significant disconnect observed across the guidelines in
terms of evidence quality backing pharmacotherapy
recommendations makes this unlikely. There also is
potential for lack of reliability among appraisers when
using the AGREE instrument. We aimed to mitigate this
by insuring that each appraiser first understood the
AGREE instrument by using the training manual and by
employing the maximum recommended number of
appraisers [8]. The ICCs for each AGREE domain were
similar to or higher than reported in the AGREE vali-
dation study, which reflects a high degree of agreement
among the four appraisers [8]. Because of the large
quantity of items that were scored across the four
appraisals, there was potential for data entry or scoring
errors, which could have led to inaccurate results. After
identifying potential erroneous scores and independently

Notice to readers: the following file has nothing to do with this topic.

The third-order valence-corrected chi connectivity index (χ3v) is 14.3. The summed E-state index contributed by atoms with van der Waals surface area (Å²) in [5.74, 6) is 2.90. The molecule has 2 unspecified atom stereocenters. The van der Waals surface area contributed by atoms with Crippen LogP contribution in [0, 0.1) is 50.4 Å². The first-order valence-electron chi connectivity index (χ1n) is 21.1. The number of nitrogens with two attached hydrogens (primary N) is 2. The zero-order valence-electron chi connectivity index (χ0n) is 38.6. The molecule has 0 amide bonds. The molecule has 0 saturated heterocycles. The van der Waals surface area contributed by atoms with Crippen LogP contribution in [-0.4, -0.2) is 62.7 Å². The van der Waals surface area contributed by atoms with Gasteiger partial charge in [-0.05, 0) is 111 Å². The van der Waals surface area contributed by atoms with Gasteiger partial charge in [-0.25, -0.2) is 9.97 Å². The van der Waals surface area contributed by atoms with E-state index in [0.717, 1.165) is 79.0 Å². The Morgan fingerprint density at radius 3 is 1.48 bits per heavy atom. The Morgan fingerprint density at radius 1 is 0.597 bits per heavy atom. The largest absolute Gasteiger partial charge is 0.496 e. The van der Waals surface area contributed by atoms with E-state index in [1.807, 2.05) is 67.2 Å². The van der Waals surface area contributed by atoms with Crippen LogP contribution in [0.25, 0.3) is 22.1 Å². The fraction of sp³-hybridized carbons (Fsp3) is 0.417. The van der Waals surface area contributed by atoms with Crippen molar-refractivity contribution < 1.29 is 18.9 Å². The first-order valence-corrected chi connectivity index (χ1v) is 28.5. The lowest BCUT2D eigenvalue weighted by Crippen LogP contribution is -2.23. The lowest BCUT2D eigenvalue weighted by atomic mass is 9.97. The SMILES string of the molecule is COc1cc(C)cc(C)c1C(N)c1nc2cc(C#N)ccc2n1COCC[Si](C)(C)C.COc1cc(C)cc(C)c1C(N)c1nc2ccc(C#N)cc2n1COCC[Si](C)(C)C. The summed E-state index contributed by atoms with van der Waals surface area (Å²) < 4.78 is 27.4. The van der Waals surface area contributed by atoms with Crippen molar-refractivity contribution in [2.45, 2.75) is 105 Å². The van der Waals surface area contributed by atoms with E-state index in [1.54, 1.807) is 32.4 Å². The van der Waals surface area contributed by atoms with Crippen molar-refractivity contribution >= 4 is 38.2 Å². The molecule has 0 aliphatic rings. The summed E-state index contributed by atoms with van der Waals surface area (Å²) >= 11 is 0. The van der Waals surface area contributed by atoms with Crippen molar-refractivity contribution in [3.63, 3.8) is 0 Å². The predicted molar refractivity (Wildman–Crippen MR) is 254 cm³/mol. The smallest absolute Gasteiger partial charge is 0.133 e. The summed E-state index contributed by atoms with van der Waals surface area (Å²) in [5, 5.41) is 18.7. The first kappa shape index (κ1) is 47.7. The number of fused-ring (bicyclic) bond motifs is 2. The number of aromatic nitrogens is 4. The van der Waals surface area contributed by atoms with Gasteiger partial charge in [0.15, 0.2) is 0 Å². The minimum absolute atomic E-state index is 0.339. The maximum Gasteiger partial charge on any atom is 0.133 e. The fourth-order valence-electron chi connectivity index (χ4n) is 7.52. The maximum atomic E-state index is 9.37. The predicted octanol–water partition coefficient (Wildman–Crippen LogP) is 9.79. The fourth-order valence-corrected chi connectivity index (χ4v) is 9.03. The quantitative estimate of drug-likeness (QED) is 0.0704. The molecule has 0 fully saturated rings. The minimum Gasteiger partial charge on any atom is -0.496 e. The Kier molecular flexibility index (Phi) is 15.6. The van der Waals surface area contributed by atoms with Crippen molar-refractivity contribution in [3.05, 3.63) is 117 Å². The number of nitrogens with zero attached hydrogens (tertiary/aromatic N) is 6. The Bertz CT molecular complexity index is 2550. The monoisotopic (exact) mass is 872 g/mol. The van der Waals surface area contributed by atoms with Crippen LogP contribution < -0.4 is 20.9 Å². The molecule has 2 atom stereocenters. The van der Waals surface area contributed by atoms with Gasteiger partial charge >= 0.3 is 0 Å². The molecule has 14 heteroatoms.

re-scoring these items, fewer than 3% of items appeared
discordant, which could be explained by normal varia-
tion in scoring across four appraisers. Finally, it is
unlikely that the entire contents of high quality guide-
lines can be adopted into practice without first being
adapted, and tools exist to facilitate this [39, 40].
In conclusion, only two-thirds of critical care phar-
macotherapy-related clinical practice guidelines can be
recommended for use, and most strong pharmacotherapy
recommendations are backed by low quality scientific
evidence. Guideline developers should endorse the
AGREE Collaboration recommendations when con-
structing future critical care guidelines and should employ
the GRADE approach when formulating pharmacother-
apy recommendations. Critical care clinicians should
critically appraise guidelines and scrutinize the scientific
evidence supporting recommendations prior to applying
them to practice.
Acknowledgments We would like to thank Jerrold Perrott, Doctor
of Pharmacy Student at the University of British Columbia, for his
assistance in reviewing this manuscript.